To improve the quality of translations on its platform, Facebook has infused artificial intelligence (AI) into its translation services that account for more than 2,000 translation directions and 4.5 billion translations each day.

With over two billion users, Facebook supports over 45 languages.

“We recently switched from using phrase-based machine translation models to neural networks to power all of our back-end translation systems,” the company said in a blog post late on Thursday.

“These new models provide more accurate and fluent translations, improving people’s experience consuming Facebook content that is not written in their preferred language,” it added.

According to Facebook, their previous phrase-based statistical techniques were useful but they also had limitations.

“One of the main drawbacks of phrase-based systems is that they break down sentences into individual words or phrases, and, thus, when producing translations, they can consider only several words at a time,” the researchers said.

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This leads to difficulty translating between languages with markedly different word orderings.

To remedy this and build our neural network systems, Facebook started with a type of recurrent neural network known as sequence-to-sequence LSTM (long short-term memory) with attention.

Such a network can take into account the entire context of the source sentence and everything generated so far, to create more accurate and fluent translations.

“With the new system, we saw an average relative increase of 11 percent in BLEU ((bilingual evaluation understudy) – a widely used metric for judging the accuracy of machine translation – across all languages compared with the phrase-based systems,” the team noted.

The Facebook AI Research (FAIR) team recently published research on using convolutional neural networks (CNNs) for machine translation.

“We worked closely with FAIR to bring this technology from research to production systems for the first time, which took less than three months,” the blog post read.

FAIR was recently in news for reportedly shutting down one of its AI systems as chatbots defied the human-generated algorithms and started communicating in their own language.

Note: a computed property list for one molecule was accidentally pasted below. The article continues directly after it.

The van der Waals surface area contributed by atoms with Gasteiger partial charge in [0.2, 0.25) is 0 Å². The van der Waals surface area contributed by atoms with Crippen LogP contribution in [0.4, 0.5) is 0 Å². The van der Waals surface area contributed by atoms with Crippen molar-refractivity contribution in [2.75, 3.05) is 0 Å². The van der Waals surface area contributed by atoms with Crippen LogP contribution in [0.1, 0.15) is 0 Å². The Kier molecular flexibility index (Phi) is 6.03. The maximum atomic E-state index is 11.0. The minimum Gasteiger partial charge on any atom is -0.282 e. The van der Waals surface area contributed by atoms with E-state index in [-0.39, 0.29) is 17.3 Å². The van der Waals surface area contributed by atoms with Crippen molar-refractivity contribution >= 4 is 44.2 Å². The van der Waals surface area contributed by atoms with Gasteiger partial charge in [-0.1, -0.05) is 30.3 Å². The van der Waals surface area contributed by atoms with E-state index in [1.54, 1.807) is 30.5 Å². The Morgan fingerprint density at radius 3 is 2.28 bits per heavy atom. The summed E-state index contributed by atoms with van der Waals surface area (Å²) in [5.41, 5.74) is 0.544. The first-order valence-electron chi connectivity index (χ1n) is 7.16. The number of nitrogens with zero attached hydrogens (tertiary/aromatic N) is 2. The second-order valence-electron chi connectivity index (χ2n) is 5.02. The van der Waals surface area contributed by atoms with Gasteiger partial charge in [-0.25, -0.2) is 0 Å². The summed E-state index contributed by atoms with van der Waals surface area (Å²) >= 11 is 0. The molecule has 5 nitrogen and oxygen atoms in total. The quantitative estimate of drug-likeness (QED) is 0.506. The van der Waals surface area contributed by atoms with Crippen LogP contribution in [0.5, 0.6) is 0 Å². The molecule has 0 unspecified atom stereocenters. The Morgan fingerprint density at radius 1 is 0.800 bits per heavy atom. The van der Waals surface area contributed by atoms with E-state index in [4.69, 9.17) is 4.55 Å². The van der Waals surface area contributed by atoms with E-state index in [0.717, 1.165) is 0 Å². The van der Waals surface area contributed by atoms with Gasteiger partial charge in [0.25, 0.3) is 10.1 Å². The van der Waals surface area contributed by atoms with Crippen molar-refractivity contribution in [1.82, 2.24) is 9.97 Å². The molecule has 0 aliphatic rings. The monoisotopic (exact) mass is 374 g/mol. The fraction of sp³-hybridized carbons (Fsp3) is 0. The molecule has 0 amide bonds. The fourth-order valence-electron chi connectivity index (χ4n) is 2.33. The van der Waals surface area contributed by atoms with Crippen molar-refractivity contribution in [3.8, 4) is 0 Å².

FAIR team later denied such reports, saying that that while the idea of AI agents inventing their own language may sound alarming/unexpected to people outside the field, it is a well-established sub-field of AI, with publications dating back decades.

“Simply put, agents in environments attempting to solve a task will often find unintuitive ways to maximise reward. Analysing the reward function and changing the parameters of an experiment is NOT the same as ‘unplugging’ or ‘shutting down AI’,” FAIR researcher Dhruv Batra said in the post.

“If that were the case, every AI researcher has been ‘shutting down AI’ every time they kill a job on a machine,” he added.

WhatsApp Tests Facebook-Style Coloured Text Status Feature: Report

Late last year, Facebook started rolling out coloured statuses on its Android app that allowed users to write their status update with a colourful background, font, and emoji combination. Now, the same feature has been spotted on WhatsApp as well, and while currently it’s in beta, it can be expected to arrive for all users soon.

Android Police was first tipped about this feature, and it is showing up in Android beta version 2.17.291. The report states that even though you might be on this latest version on the WhatsApp Android beta app, it is possible that you may not see this feature. It is presumably a server side switch from WhatsApp’s end, so only select users are seeing it now even in beta. We can’t see it either. In any case, few users are now seeing a floating pen icon in the Status tab at the bottom of the screen, right above the camera icon. Clicking on the pen icon brings up the option to type a status, choose a font, emoji, and the background colour as well.

When you’re done writing the status and making the necessary changes, you can then hit the green arrow key to send the text status, just like how you send media content now. The status will then be published on WhatsApp for all your contacts to see.

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Photo Credit: Android Police

The revamped WhatsApp Status feature was launched in February, and has managed to achieve more than 250 million daily active users in such a short span, much more than what Snapchat itself enjoys currently.

You can check if you’re seeing this coloured text status feature by enrolling yourself for the Android beta program, and updating to the latest version. Alternatively, you can download the latest APK Mirror from here.

Facebook to Feature Local Politicians’ Posts in News Feed to Aid Civic Engagement

Amid allegations of fake news on Facebook affecting election results, social networking giant Facebook is testing a feature that slips “top posts” from local politician’s into your News Feed.